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pork loin isuue

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I have raised my own pork for 3 years now and will probably never buy grocery store pork again. The only issue I sometimes have is how the processor butchers my pig. Thus, here I sit with at a quite nice looking pork loin that is going to be a challenge to carve. There are no rib bones, but there is a backbone. I wondered if it was a blade roast, but it is marked loin and I can clearly see the tenderloin. It will be impossible to cut through the backbone so I guess my question is will it be easier for me to carve it off the bone then tie it and cook.....or should I roast it first and then attempt to carve? Any help is most appreciated!

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  1. I suspect you have a Rib End Loin Roast. I roast mine whole and slice off thin pieces.....it's not intended for chops, so to speak. I'll also use the whole roast as an inclusion to my Sunday Gravy Pot.....or after a simple roasting, I'll use the leftovers for soup or stock.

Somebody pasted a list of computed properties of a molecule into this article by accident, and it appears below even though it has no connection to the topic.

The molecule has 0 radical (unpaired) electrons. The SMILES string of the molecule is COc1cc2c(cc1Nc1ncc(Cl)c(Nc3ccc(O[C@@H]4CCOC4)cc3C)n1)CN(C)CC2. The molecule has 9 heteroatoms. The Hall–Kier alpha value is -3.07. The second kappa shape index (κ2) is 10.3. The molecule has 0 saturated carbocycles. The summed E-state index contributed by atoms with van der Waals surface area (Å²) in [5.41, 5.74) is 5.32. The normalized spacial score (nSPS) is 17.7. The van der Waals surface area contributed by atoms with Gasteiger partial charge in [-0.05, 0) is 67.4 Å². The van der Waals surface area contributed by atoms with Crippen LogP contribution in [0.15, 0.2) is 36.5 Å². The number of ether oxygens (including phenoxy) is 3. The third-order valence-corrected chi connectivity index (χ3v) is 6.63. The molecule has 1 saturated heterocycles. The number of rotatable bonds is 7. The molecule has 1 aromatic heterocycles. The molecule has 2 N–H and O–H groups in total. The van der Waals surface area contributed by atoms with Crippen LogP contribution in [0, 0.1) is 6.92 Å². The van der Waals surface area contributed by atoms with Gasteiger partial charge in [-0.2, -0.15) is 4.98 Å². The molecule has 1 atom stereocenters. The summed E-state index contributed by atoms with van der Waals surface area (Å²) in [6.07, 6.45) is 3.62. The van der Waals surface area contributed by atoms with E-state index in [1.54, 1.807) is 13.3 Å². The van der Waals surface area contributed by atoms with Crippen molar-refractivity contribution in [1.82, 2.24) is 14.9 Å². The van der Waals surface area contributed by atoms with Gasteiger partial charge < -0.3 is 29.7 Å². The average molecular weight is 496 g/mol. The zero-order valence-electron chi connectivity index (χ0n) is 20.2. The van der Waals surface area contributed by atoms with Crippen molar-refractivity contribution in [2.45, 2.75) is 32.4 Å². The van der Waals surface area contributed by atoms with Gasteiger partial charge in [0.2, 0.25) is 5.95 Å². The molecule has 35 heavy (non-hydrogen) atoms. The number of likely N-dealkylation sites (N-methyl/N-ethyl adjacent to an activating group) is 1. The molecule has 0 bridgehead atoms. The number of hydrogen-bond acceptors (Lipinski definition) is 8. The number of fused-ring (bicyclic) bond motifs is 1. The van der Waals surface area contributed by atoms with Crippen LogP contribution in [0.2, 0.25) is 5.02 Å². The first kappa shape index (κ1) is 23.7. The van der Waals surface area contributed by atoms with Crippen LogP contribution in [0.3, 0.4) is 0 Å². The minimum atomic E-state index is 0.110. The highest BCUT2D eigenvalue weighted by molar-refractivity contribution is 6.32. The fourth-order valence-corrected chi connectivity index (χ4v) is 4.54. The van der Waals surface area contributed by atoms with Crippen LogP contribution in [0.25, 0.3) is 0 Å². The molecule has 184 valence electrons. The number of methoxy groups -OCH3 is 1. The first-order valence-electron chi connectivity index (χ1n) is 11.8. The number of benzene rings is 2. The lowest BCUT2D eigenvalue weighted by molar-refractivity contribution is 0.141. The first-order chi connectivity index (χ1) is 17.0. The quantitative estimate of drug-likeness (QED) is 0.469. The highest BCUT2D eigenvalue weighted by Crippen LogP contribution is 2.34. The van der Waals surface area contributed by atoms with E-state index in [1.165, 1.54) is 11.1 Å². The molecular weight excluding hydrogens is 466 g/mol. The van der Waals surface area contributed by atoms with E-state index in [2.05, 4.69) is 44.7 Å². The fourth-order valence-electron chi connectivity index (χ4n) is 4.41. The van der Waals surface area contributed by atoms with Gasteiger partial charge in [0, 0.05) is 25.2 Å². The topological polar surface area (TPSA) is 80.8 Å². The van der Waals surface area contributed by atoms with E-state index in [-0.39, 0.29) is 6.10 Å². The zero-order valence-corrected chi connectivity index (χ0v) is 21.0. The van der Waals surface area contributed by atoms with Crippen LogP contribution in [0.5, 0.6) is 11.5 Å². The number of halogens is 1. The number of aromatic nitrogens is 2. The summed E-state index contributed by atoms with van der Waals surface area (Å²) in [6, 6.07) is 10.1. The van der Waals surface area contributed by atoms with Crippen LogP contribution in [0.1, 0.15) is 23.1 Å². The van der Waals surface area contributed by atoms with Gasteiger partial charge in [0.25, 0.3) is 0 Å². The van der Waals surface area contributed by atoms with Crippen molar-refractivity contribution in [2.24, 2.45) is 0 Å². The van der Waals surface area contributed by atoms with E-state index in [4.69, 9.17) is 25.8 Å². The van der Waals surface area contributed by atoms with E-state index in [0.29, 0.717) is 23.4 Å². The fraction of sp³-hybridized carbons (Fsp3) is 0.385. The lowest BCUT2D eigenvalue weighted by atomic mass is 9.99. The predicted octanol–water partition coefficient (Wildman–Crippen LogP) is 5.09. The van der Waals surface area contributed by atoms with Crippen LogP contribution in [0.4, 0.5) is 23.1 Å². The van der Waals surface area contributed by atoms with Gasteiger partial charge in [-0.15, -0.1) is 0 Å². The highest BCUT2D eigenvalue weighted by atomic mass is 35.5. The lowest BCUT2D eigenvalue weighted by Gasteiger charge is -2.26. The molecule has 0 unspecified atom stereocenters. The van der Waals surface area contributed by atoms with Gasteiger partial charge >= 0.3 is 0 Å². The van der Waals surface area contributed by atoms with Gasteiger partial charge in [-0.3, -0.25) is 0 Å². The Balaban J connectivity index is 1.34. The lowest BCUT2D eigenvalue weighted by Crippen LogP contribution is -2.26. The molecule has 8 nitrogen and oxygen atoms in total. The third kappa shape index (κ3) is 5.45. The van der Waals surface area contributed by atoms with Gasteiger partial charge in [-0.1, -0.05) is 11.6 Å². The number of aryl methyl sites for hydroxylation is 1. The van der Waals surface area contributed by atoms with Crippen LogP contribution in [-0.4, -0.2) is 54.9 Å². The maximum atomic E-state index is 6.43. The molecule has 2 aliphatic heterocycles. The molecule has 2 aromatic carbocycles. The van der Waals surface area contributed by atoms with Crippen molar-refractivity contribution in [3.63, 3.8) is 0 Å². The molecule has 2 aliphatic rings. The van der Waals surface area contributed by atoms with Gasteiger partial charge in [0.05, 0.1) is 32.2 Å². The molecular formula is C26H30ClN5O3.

check out the video in the link

    http://www.gourmet.com/food/video/200...

    1. You carve it off the bone first. Then you may slice into chops or roast the whole thing.

      1. If you use a sharp knife and long strokes to separate the meat from the backbone, there should be no need to tie the product. Remove the bone first, I say.

        2 Replies
        1. re: Joebob

          I went to carve before roasting and stood there staring at it for quite awhile. If I do that I will end up with 2 pieces of meat. A very pretty tenderloin, and whatever is adjacent to it- the loin I assume. If I do remove the bone, can the 2 pieces of meat be tied together?

          1. re: juli730

            Sure they can, but could the tenderloin be saved for another time/recipe?

        2. I would leave the bone on, I think the bone adds flavor and moisture. If all you have is a backbone, I would roast, rest the meat, and then carve the whole roast off the backbone adn then carve the now boneless roast into slices. I am always in favor of leaving roasts as whole as possible, believing IMHO that the added flavor and moisture will more than make up for any extra labor needed to carve it.